There are few plants that are unaffected by the weather. In humankind’s quest for an adequate supply of food, it is particularly important that the climatic factors affecting yield and quality are understood. Although growers can implement good management practices for pollination (Abu-Zahra and Al-Abbadi, 2007) and irrigation (Ak and Agackesen, 2005) to maximize crop load (Boler, 1998), trees still produce different fruit or nut sizes and quality in different years. This is a result, in part, of seasonally different weather (particularly temperature) during those years. Our knowledge of the physiology and biochemistry of the plants may guide us on how to approach major climate influences (Barlow and Cumming, 1975; Beattie and Folley, 1978; Jackson and Hamer, 1980). However, it is difficult to identify important growth periods when weather can have a large influence; but, attempts have been made. For example, studies of apple (Malus domestica) have shown that autumn temperatures and sunlight hours can affect the yield the following season (Beattie and Folley, 1977; Jackson et al., 1983; Lakso 1987). Kallsen (2017) used multiple regression to explore the effects of air temperature on pistachio yields. He used more than 10 different periods with different air temperatures to correlate aspects of weather to yield. He found that temperatures in the northern hemisphere from 15 Nov. to 15 Feb. greater than 18.3 °C and during bloom from 20 Mar. to 20 Apr. greater than 26.7 °C correlated with lower yields. Obviously, our knowledge of the response of crops to weather factors is far from complete. This is the case in pistachio (Pistacia vera).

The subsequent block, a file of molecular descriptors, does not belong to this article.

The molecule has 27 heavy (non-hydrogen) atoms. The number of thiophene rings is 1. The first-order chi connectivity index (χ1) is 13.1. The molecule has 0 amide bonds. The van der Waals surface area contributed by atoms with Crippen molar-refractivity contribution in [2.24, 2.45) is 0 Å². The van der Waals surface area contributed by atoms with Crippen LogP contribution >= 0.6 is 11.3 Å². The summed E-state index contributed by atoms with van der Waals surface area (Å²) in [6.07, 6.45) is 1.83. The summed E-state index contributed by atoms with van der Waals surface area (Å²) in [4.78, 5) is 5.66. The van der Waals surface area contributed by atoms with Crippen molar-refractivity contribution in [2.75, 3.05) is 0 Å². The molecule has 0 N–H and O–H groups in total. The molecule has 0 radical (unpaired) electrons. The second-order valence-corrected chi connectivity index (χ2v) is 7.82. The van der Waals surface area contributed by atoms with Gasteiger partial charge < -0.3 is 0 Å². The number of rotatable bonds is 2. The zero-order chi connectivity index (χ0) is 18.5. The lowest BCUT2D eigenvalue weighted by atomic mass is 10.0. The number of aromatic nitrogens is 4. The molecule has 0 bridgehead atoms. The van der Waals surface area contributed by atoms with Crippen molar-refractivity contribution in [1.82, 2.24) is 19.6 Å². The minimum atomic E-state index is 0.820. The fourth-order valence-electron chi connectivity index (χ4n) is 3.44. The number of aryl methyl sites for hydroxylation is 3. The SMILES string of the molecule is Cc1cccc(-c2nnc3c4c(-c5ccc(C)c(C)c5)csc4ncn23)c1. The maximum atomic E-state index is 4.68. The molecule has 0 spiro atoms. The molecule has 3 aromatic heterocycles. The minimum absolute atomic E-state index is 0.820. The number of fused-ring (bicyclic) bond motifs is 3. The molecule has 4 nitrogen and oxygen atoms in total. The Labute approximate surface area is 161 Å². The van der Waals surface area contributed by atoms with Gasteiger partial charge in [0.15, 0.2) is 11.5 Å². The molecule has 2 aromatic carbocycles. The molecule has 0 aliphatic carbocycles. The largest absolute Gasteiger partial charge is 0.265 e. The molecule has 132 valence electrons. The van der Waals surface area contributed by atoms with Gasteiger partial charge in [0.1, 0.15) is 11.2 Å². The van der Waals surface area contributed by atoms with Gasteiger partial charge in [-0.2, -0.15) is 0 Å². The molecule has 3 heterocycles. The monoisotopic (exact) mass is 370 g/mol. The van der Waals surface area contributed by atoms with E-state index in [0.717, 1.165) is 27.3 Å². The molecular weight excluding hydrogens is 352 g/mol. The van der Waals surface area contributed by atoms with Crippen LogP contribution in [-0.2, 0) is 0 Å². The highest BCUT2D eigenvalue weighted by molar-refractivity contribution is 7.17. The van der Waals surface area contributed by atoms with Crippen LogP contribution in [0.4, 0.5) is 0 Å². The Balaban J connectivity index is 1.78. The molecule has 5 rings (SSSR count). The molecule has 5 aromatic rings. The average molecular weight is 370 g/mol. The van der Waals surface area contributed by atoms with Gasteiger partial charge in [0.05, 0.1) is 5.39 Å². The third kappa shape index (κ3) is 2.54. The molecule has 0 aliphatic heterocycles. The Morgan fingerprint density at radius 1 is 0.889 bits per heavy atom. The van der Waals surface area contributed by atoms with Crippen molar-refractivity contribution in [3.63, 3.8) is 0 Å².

To predict plant responses usefully in such things as fruit size, maturity date, nut quality, and so on, growers not only need to know which climatic factors are important, but also they need to know over which period(s) any specific aspect of the environment is a key driver.
A few studies describe how to find the key periods of weather that influence fruit/nut production behavior. Goldwin (1982), working with apple, used daily temperature recordings during the dormancy period through to harvest time to calculate all r values (correlation coefficients) between temperature over any 2 d during that period and crop yield. He plotted a three-dimensional graph showing the peaks and troughs of r values against different periods. He found that the average maximum daily temperature starting 99 d after full bloom over a 45-d period and the average minimum daily temperature starting 79 d before full bloom over a 46-d period had major influences on yield. Data presentation in studies like this can be difficult. Three-dimensional graphs show patterns of r values changing, without allowing the reader to understand the r values. To find the key period influencing ‘Royal Gala’ apple size, Zhang and Thiele (1992) created r contour maps that showed the actual r values. They collected and summarized data relating monthly mean maximum temperature and apple fruit size from flower bud initiation until apple harvest over an 18-month period (171 month-combinations). They found that maximum temperature between December and January in New Zealand (equivalent to June and July in the northern hemisphere, the fruit enlargement stage) had a strong influence on ‘Royal Gala’ apple size.